“I had not stepped back at the school for quite some time – I want to say 20-plus years. But the minute I walked onto that campus, it was a sense of welcome, and I knew where everything was. Everything looked the same,” Juanico says. “I want to acknowledge that that sense of community was there. I also want to acknowledge my classmates who I see, you know, through social media, who are making huge impacts as well. And I know that came from St. Joseph Mission School because we were such a small class, I think 10 of us!”

Juanico credits her parents, Marietta and Melvin, for their involvement in their children’s education.

“Part of the reason my sister, my brother, and I attended St. Joseph Mission School was because of my parents’ employment. My dad was a bus driver and also the maintenance facilities person all the way through when I was in sixth grade,” she recalls.

“And then my mom was a bus driver and also a teacher at the school. And so I never forget to acknowledge the fact that my parents were working so that my brother, my sister, and I could go to the Catholic School and were having the tuition payments deducted from their paychecks.”

For Trujillo, his staff, and supporters, the school’s embrace of both Catholic religious teaching and Pueblo culture and tradition is essential.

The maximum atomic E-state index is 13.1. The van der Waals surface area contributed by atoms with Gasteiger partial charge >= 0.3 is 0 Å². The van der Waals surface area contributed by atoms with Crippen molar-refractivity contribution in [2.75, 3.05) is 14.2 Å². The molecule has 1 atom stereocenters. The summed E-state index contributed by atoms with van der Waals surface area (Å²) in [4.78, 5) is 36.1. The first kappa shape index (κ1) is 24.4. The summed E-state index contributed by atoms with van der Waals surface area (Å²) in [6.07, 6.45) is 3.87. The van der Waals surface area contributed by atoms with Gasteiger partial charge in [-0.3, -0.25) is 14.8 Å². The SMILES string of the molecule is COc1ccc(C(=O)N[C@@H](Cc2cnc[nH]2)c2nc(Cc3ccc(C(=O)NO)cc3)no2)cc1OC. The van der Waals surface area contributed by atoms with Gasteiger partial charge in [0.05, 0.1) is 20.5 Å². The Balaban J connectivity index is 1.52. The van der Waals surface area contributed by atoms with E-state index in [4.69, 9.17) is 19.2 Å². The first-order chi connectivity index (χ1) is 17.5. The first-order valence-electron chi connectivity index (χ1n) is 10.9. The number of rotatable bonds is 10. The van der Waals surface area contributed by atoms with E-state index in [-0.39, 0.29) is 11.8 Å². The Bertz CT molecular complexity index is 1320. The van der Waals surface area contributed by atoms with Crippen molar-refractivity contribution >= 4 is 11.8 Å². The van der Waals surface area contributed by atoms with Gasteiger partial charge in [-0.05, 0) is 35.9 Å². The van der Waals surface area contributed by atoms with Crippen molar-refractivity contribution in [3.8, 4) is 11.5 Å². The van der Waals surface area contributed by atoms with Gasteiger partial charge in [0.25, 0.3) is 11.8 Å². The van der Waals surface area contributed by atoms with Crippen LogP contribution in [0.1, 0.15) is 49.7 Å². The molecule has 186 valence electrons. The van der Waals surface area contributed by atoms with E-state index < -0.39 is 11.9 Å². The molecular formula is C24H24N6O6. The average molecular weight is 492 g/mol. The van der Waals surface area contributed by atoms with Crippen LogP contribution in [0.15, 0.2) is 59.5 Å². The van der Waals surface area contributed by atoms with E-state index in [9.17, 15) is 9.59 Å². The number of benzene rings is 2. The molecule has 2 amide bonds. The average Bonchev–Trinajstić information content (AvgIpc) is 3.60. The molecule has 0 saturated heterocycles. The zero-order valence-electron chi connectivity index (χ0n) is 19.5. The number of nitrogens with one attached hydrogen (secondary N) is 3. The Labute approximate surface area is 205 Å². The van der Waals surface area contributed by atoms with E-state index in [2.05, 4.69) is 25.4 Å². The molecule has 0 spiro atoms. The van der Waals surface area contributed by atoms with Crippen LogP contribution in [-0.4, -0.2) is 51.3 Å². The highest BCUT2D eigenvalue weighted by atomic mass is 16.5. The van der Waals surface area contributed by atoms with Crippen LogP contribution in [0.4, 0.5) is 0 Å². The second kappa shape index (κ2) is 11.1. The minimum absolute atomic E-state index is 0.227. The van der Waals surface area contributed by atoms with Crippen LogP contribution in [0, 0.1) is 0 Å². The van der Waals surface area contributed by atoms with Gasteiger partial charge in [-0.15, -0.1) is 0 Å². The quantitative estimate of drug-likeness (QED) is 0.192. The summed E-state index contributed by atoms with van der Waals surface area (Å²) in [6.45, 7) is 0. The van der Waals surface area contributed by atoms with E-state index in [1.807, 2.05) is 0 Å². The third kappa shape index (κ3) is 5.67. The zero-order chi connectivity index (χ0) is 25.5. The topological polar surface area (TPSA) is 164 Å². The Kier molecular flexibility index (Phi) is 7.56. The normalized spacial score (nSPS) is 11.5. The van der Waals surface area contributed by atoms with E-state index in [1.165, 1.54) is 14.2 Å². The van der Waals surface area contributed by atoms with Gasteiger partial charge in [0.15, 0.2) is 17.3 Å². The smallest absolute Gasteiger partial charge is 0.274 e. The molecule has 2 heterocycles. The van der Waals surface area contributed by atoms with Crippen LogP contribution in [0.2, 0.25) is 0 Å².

“90 percent of our staff and faculty are from the community. We respect their traditional ways and they see value of our Catholic ways that fit their cultural traditions,” Trujillo says.

“One of the things that is a result of combining both traditions, sharing and evangelizing our love of God, is that the kids are just filled with wonder and joy. And they get to be kids. And when they get to be kids, they get to learn. And when they get to learn, they get enthusiastic to face the challenges that come in anyone’s life. And so all we can try to do is foster an environment of the sacred, so that the secular can be lived out.”

Juanico recalls receiving her First Communion at St. Joseph School, learning her prayers, and discovering a love of reading.

“I learned another support system of a higher power. You know, I’ve learned that at home, with my cultural knowledge, that we pray to the sun as it rises and as it settles for the day and ask for good intentions for the next day. But going to St. Joseph’s School and learning my prayers in a Catholic way solidified that we’re not alone, and in times of need, we have someone to turn to or talk to when we need it.”

Although there are no longer any friars at the school, Trujillo credits the Franciscan tradition as an inspiration and guide for his administration – with some of his own life lessons added in.

“I’ve been an advocate of the ‘5 truths of life’, and that is: life is unfair, life is hard, we’re not the center of life, we have no control over life except for our own decisions, and life is short,” he says. “And if we can get the kids to understand that, then we can give them the tools to face it, and to become filled with courage. And to have the sense of the Holy Spirit that guides us through it.”

Cover photo: Staff and students celebrate “Rock Your Mocs Day”. Image courtesy of St. Joseph Mission School.